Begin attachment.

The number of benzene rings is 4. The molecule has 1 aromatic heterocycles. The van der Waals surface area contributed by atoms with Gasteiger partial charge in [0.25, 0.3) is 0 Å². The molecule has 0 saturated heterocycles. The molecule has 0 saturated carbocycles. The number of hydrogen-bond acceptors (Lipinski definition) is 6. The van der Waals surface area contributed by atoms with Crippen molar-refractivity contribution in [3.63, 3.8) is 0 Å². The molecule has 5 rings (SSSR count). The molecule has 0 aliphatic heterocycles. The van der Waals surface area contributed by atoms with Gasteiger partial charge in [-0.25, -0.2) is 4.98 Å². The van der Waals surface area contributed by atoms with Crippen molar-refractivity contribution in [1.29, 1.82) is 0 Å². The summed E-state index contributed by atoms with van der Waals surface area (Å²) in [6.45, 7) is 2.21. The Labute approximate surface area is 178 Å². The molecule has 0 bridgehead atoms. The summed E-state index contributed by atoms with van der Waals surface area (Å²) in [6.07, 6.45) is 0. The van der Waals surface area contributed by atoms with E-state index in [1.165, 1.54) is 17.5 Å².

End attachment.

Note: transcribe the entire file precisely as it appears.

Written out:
The number of benzene rings is 4. The molecule has 1 aromatic heterocycles. The van der Waals surface area contributed by atoms with Gasteiger partial charge in [0.25, 0.3) is 0 Å². The molecule has 0 saturated heterocycles. The molecule has 0 saturated carbocycles. The number of hydrogen-bond acceptors (Lipinski definition) is 6. The van der Waals surface area contributed by atoms with Crippen molar-refractivity contribution in [3.63, 3.8) is 0 Å². The molecule has 5 rings (SSSR count). The molecule has 0 aliphatic heterocycles. The van der Waals surface area contributed by atoms with Gasteiger partial charge in [-0.25, -0.2) is 4.98 Å². The van der Waals surface area contributed by atoms with Crippen molar-refractivity contribution in [1.29, 1.82) is 0 Å². The summed E-state index contributed by atoms with van der Waals surface area (Å²) in [6.45, 7) is 2.21. The Labute approximate surface area is 178 Å². The molecule has 0 bridgehead atoms. The summed E-state index contributed by atoms with van der Waals surface area (Å²) in [6.07, 6.45) is 0. The van der Waals surface area contributed by atoms with E-state index in [1.165, 1.54) is 17.5 Å².